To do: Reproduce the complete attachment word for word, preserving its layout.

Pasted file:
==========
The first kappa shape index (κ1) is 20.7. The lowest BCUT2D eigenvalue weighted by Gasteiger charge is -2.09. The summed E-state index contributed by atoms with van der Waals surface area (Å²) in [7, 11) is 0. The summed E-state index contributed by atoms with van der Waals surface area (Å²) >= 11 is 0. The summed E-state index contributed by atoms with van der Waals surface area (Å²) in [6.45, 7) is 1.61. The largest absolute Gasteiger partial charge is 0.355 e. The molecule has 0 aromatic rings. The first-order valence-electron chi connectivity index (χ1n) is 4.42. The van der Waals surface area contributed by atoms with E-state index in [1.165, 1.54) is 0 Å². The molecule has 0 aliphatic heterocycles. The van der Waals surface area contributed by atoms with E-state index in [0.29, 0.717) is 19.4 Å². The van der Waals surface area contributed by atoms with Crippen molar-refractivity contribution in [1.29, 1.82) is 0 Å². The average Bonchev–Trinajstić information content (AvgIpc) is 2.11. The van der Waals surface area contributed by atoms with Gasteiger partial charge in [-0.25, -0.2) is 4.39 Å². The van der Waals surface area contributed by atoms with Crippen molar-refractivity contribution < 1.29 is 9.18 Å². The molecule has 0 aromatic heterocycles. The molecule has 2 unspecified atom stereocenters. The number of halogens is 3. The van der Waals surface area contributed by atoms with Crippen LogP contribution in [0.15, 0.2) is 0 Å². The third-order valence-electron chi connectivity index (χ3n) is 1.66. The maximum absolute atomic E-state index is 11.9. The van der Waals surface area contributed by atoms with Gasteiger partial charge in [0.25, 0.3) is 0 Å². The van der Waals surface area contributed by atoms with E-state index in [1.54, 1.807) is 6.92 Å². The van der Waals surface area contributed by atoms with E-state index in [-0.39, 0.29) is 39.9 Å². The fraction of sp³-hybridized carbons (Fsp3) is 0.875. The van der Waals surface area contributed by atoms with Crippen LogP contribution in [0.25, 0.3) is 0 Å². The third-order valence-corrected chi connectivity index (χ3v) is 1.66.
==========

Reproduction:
The first kappa shape index (κ1) is 20.7. The lowest BCUT2D eigenvalue weighted by Gasteiger charge is -2.09. The summed E-state index contributed by atoms with van der Waals surface area (Å²) in [7, 11) is 0. The summed E-state index contributed by atoms with van der Waals surface area (Å²) >= 11 is 0. The summed E-state index contributed by atoms with van der Waals surface area (Å²) in [6.45, 7) is 1.61. The largest absolute Gasteiger partial charge is 0.355 e. The molecule has 0 aromatic rings. The first-order valence-electron chi connectivity index (χ1n) is 4.42. The van der Waals surface area contributed by atoms with E-state index in [1.165, 1.54) is 0 Å². The molecule has 0 aliphatic heterocycles. The van der Waals surface area contributed by atoms with E-state index in [0.29, 0.717) is 19.4 Å². The van der Waals surface area contributed by atoms with Crippen molar-refractivity contribution in [1.29, 1.82) is 0 Å². The average Bonchev–Trinajstić information content (AvgIpc) is 2.11. The van der Waals surface area contributed by atoms with Gasteiger partial charge in [-0.25, -0.2) is 4.39 Å². The van der Waals surface area contributed by atoms with Crippen molar-refractivity contribution < 1.29 is 9.18 Å². The molecule has 0 aromatic heterocycles. The molecule has 2 unspecified atom stereocenters. The number of halogens is 3. The van der Waals surface area contributed by atoms with Crippen LogP contribution in [0.15, 0.2) is 0 Å². The third-order valence-electron chi connectivity index (χ3n) is 1.66. The maximum absolute atomic E-state index is 11.9. The van der Waals surface area contributed by atoms with Gasteiger partial charge in [0.25, 0.3) is 0 Å². The van der Waals surface area contributed by atoms with E-state index in [1.54, 1.807) is 6.92 Å². The van der Waals surface area contributed by atoms with E-state index in [-0.39, 0.29) is 39.9 Å². The fraction of sp³-hybridized carbons (Fsp3) is 0.875. The van der Waals surface area contributed by atoms with Crippen LogP contribution in [0.25, 0.3) is 0 Å². The third-order valence-corrected chi connectivity index (χ3v) is 1.66.